Inhibition of Mcl-1 has potential for clinical impact in NSCLC and a variety of other tumor types, although specific pharmacologic inhibition of Mcl-1 has been elusive. To date several pan-Bcl-2 inhibitors have been developed, such as ABT-737, and inhibit tumor growth and survival across a spectrum of tumor types (29, 38). Though progressing through clinical trials, ABT-737 does not inhibit Mcl-1 and expression of Mcl-1 leads to resistance to pan-Bcl-2 inhibitors (34). Obatoclax and sabutoclax are pan-Bcl-2 inhibitors that do target Mcl-1 and have shown inhibitory effects in a number of tumor cell lines (27, 39). Depletion or degradation of Mcl-1 as a consequence of targeted inhibitors has been recently reviewed (27). Proteasome inhibitors result in Mcl-1 degradation (40), while mTOR inhibition leads to Mcl-1 suppression in mutant kRas-driven colorectal cancer (41). There have been reports more recently of compounds that are Mcl-1–specific inhibitors. UMI-77 is a novel small-molecule inhibitor of Mcl-1, which showed antitumor activity against pancreatic cancer through disruption of Mcl-1-Bax and Mcl-1-Bak interactions (26). A recent article described a number of hydroxyquinoline-derived compounds with specific affinity for Mcl-1 over Bcl-xL (28). Here, we show that EU-5148 specifically disrupts the Mcl-1-Bak protein interaction while not affecting the Bcl-xL-Bak interaction by immunoprecipitation, and demonstrate increased cell killing in cells driven by Mcl-1 compared with cells driven by Bcl-2 or cells deficient in Bax and Bim. EU-5148 decreased cell viability across a panel of NSCLC cell lines. As shown with specific siRNA depletion of Mcl-1, EU-5148 abrogated TWEAK-induced radio- or chemoresistance in NSCLC cells, an inhibition not observed with ABT-737 exposure. Thus, specific inhibitors of Mcl-1 may be more effective in reducing tumor cell survival in contexts such as those involving TWEAK/Fn14 activation. Future work will characterize the use of EU-5148 in an in vivo setting both as a monotherapy and in combination with standard of care cytotoxic agents.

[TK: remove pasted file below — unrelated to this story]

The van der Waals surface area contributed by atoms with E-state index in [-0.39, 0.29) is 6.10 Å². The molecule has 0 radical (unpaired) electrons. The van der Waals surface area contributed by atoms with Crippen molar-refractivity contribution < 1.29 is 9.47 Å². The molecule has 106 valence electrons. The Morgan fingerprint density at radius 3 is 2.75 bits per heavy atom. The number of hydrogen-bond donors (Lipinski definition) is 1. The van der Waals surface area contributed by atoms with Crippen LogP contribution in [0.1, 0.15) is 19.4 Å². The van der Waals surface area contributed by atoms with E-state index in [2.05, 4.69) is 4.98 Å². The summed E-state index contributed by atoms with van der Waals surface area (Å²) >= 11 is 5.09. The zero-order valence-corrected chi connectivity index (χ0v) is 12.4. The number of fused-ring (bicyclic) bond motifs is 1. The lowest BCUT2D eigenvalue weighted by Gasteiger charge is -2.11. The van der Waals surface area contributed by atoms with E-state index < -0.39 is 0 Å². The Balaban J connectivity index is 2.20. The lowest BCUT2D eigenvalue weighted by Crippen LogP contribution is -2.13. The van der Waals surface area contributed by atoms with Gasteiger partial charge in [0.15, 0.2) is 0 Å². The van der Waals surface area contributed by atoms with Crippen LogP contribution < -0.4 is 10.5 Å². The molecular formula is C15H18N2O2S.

Mcl-1 may also play a critical role in progenitor/stem cell regulation in normal and tumor cells. A review by Perciavalle and Opferman highlighted the necessity of Mcl-1 for early embryonic development and the survival of multiple cell lineages (30). Tumor progenitor cells are associated with tumor self-renewal and therapeutic resistance (42, 43). Singh and colleagues recently demonstrated that NSCLC stem-like cells showed higher Mcl-1 expression compared with the main population of cells; and inhibition with obatoclax prevented self-renewal of resistant NSCLC cells (44). Overexpression of Mcl-1 in transgenic mice lead to lymphoma development with a progenitor cell phenotype, as well as lymphoid and myeloid cells highly resistant to a variety of cytotoxic agents (45). Future studies will be aimed at understanding the effect that Mcl-1–specific inhibitors (such as EU-5148) have on tumor progenitor cells, as well as the potential for pathways that induce Mcl-1 (such as TWEAK/Fn14) to affect progenitor cell populations.
In summary, our study showed that the TWEAK–Fn14 signaling axis promotes survival in NSCLC, via NF-κB–dependent induction of Mcl-1. Inhibition of Mcl-1 function enhanced chemo- and radiosensitivity in NSCLC cells. This work positions the TWEAK–Fn14 signaling axis and Mcl-1 expression as important features in NSCLC cell survival and warrants further investigation into therapeutic avenues inhibiting these pathways towards reducing lung cancer mortality.